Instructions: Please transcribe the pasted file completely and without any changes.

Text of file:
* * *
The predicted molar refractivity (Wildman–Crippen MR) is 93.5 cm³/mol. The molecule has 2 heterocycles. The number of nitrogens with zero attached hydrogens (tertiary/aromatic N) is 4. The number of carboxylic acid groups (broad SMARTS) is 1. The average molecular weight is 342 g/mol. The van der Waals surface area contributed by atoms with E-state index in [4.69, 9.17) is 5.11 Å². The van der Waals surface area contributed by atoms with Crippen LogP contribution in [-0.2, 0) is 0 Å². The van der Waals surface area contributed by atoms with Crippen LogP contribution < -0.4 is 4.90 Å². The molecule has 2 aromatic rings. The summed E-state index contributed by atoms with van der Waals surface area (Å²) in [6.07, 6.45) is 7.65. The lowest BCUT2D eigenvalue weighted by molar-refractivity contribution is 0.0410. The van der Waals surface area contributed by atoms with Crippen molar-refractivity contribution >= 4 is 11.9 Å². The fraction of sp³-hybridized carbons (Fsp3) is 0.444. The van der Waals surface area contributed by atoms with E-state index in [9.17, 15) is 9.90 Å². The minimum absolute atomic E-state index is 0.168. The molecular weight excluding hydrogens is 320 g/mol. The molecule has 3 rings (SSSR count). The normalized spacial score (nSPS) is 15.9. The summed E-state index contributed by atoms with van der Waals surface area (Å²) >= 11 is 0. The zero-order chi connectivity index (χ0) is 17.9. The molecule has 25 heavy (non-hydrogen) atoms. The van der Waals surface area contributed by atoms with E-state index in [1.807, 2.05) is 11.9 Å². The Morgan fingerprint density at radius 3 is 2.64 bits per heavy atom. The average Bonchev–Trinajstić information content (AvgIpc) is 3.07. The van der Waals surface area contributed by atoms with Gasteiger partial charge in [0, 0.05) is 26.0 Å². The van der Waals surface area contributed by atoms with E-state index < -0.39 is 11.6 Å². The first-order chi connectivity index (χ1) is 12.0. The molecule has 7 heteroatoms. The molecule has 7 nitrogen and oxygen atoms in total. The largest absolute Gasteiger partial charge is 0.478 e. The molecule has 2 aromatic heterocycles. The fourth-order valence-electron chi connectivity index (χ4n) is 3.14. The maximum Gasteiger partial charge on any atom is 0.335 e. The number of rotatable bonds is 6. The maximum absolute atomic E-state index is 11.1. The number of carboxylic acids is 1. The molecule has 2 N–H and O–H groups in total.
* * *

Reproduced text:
The predicted molar refractivity (Wildman–Crippen MR) is 93.5 cm³/mol. The molecule has 2 heterocycles. The number of nitrogens with zero attached hydrogens (tertiary/aromatic N) is 4. The number of carboxylic acid groups (broad SMARTS) is 1. The average molecular weight is 342 g/mol. The van der Waals surface area contributed by atoms with E-state index in [4.69, 9.17) is 5.11 Å². The van der Waals surface area contributed by atoms with Crippen LogP contribution in [-0.2, 0) is 0 Å². The van der Waals surface area contributed by atoms with Crippen LogP contribution < -0.4 is 4.90 Å². The molecule has 2 aromatic rings. The summed E-state index contributed by atoms with van der Waals surface area (Å²) in [6.07, 6.45) is 7.65. The lowest BCUT2D eigenvalue weighted by molar-refractivity contribution is 0.0410. The van der Waals surface area contributed by atoms with Crippen molar-refractivity contribution >= 4 is 11.9 Å². The fraction of sp³-hybridized carbons (Fsp3) is 0.444. The van der Waals surface area contributed by atoms with E-state index in [9.17, 15) is 9.90 Å². The minimum absolute atomic E-state index is 0.168. The molecular weight excluding hydrogens is 320 g/mol. The molecule has 3 rings (SSSR count). The normalized spacial score (nSPS) is 15.9. The summed E-state index contributed by atoms with van der Waals surface area (Å²) >= 11 is 0. The zero-order chi connectivity index (χ0) is 17.9. The molecule has 25 heavy (non-hydrogen) atoms. The van der Waals surface area contributed by atoms with E-state index in [1.807, 2.05) is 11.9 Å². The Morgan fingerprint density at radius 3 is 2.64 bits per heavy atom. The average Bonchev–Trinajstić information content (AvgIpc) is 3.07. The van der Waals surface area contributed by atoms with Gasteiger partial charge in [0, 0.05) is 26.0 Å². The van der Waals surface area contributed by atoms with E-state index < -0.39 is 11.6 Å². The first-order chi connectivity index (χ1) is 12.0. The molecule has 7 heteroatoms. The molecule has 7 nitrogen and oxygen atoms in total. The largest absolute Gasteiger partial charge is 0.478 e. The molecule has 2 aromatic heterocycles. The fourth-order valence-electron chi connectivity index (χ4n) is 3.14. The maximum Gasteiger partial charge on any atom is 0.335 e. The number of rotatable bonds is 6. The maximum absolute atomic E-state index is 11.1. The number of carboxylic acids is 1. The molecule has 2 N–H and O–H groups in total.